We arrive at the MSF headquarters in Gaza City for the daily logistical meeting. Hiba, a French-Algerian about to complete her mission, has perhaps the most stressful job of all: to daily organise and monitor the movements of each of the six teams working here. She has to seek “co-ordinations”, which, in the veiled dialect of occupation, means permission to enter and leave any sensitive area. This she achieves, if possible, through an Israeli DCL area commander in the department of co-ordination. We’d met one of them â€” just a kid like the others â€” at Erez. “Oh, Hiba, she takes it all too personally,” he’d said. As if the whole thing were a game, with no hard feelings, between consenting adults. Even with this “co-ordination”, an MSF team may arrive in the area only to be refused access by the local Israeli officer in charge (or, in some cases, to be shot at). No reason need be given. “Security,” they’re sometimes told.
Hiba is constantly assessing, reassessing, adapting. At any moment the heavily fortified Israeli checkpoint at Abu Houli, in the centre of the Strip, can be closed, effectively dividing Gaza into two parts. It may remain closed for four, six, 10 hours. It might be a security alert or an officer’s whim. Yasser, Sue’s Bedouin driver, once waited for three days to cross. We were held up there. A Palestinian officer, identifiable by the size of his belly, had overridden his leaner subordinates and waved us to the front of the queue. A babble of aggressive commands was disgorged from the IDF bunker through new burglar-proof loudspeakers. Recently a gang of young boys had made a human pyramid and stolen the originals. “Wah, wah, wah,” the boxes yell at you from within their razor-wire cocoons.
Hiba rests only when the teams return safely to their bases in Gaza City, or in the south where another MSF apartment allows visits there to continue if the checkpoint is closed.
At the southern MSF base in Abassan I’m awoken on our third day at 4.30am by the call to prayer, then again at 7am by the surprising sound of children in a school playground. In any place, in any language, the sound is unmistakable. Gleeful and contentious. When you’re in bed and you don’t have to go to school yourself it’s delicious. Are they taught here, among other things, that they have no future? The windows on this side of the apartment overlook a playground of pressed dirt with a black-and-white-striped goal of tubular metal at each end. The school, conspicuously unmarked by bullet or shellfire, is a long two-storey building, built in an L-shape along two sides of the pitch. It is painted cream and pistachio and resembles a motel in Arizona. (Later, in the refugee camp at Rafah, we’ll drive past one riddled with bullet holes, and meet a grinning 10-year-old who proudly shows us the scars, front and back, where the bullet passed through his neck one day at school.)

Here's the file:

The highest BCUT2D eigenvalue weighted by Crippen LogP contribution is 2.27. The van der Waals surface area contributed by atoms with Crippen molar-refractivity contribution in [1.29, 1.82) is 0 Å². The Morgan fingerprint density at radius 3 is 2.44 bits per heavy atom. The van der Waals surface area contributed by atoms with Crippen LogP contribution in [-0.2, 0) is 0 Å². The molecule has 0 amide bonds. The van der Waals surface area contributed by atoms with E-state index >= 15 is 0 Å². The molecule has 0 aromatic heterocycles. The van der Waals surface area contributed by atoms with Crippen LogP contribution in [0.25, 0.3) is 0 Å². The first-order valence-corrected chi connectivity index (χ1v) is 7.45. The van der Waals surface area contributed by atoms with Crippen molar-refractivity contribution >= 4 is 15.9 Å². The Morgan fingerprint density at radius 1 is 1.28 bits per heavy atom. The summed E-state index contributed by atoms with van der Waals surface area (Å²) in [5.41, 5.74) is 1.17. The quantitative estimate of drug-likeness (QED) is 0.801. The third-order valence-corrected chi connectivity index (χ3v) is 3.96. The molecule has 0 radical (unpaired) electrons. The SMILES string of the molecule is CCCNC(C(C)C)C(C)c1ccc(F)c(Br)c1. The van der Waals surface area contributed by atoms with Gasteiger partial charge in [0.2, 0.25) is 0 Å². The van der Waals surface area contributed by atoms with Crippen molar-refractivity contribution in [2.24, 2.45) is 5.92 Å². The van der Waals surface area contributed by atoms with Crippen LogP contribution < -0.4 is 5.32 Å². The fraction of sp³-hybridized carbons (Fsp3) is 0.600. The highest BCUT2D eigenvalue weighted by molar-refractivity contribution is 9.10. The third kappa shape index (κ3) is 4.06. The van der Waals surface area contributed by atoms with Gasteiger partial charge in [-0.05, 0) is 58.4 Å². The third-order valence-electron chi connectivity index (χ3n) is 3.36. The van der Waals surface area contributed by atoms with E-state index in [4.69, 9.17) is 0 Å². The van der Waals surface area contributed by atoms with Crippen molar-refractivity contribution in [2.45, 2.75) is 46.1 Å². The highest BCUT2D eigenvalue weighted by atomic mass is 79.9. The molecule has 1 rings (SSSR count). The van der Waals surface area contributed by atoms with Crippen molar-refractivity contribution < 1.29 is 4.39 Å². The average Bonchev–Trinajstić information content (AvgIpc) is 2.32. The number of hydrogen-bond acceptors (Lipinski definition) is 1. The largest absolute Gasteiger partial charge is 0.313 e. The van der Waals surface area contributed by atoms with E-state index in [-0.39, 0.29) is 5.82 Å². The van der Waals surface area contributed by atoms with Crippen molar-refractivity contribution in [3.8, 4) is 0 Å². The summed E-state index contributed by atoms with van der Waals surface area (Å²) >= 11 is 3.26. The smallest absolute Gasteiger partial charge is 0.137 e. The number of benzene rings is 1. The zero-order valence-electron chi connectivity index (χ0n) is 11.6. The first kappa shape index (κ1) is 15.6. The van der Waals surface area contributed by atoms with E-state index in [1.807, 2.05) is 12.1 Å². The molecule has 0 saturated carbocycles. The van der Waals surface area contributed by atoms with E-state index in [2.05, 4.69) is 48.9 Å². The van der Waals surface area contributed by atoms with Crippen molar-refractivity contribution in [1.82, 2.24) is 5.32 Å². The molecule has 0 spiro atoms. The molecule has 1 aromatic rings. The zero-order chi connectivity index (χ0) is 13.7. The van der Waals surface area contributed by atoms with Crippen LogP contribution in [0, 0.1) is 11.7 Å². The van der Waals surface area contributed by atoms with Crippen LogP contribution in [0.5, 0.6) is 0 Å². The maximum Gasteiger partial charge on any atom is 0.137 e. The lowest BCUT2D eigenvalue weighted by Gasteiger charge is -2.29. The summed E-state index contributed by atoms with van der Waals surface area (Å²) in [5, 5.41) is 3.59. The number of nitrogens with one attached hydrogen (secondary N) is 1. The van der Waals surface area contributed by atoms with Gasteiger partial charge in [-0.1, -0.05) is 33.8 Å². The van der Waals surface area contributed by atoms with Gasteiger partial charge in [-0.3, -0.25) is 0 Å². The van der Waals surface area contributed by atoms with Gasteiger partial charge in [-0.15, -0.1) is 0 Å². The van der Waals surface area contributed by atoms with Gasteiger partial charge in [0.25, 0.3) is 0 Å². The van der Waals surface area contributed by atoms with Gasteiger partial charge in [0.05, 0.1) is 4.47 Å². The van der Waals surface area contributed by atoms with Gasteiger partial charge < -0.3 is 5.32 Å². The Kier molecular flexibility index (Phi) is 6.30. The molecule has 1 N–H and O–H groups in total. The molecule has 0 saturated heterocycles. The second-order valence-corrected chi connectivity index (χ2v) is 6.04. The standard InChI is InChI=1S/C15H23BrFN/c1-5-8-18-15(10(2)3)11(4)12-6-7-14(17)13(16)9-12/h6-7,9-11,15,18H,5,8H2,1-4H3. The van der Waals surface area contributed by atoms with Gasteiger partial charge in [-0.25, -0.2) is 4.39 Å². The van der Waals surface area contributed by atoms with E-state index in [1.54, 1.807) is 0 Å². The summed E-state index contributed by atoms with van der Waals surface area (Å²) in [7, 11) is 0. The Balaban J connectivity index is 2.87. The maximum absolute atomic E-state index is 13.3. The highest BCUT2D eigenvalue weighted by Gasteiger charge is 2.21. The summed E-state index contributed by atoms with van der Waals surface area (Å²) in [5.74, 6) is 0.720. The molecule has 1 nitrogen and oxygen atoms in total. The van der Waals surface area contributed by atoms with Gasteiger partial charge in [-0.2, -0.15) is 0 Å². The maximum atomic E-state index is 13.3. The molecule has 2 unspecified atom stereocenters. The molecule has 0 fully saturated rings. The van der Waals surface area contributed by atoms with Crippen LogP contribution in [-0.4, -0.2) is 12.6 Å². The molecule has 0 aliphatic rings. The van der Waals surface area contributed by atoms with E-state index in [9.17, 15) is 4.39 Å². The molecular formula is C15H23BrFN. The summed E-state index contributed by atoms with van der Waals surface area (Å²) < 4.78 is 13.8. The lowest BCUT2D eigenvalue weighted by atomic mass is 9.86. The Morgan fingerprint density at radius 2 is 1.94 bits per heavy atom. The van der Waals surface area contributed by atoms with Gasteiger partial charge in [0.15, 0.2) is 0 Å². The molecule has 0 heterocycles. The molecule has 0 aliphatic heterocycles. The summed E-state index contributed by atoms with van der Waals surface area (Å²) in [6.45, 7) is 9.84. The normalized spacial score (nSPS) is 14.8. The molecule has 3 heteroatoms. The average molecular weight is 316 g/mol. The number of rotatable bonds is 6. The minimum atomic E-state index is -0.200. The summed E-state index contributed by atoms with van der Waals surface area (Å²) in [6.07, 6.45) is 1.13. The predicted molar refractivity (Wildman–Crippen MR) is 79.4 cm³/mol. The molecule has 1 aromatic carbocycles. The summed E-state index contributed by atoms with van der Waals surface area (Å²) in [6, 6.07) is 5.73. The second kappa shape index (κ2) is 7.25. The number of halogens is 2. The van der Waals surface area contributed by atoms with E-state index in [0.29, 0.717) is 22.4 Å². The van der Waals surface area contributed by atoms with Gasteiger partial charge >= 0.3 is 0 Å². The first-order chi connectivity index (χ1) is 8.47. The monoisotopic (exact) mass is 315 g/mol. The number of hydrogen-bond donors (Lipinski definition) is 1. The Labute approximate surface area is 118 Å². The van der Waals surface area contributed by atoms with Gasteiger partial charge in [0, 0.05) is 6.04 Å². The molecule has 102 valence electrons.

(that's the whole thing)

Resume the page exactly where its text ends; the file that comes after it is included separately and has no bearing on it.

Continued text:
After waking, I move to the back of the flat, to the kitchen. At the far side of a hand-tilled field warming itself in the early sunshine stand two pristine houses, white and cream, like miniature palaces. The field is hemmed at one end by a row of olive trees, and at the other by a large cactus.
A middle-aged man and woman in traditional clothes move the drills in unison. The distance between them maintained, gestures identical, they advance, bent at the waist, planting one tiny onion at a time plucked from a metal bowl. If an occupying force were ever in need of an image to advertise the benevolence of their authority, this would be it. I wonder what awaits them. I try but fail to imagine the roar of a diesel engine, the filth of its exhaust, as a bulldozer turns this idyll to dust.
Later, sipping cardamom-flavoured coffee, I look down on a fiercely contested football game. Half the kids have bare feet. There’s a teacher on each side, in shirt and tie. One tries a volley which, to shrieks of delight, sails over the wall behind the goal. Two little boys watch, arms around each other. They turn and hug for a long time, then wander off still arm in arm. Sue Mitchell arrives. The co-ordination we needed has come through. After the warning shots fired at us from the watchtower at Tuffah yesterday, we’d thought maybe the Israelis would refuse it.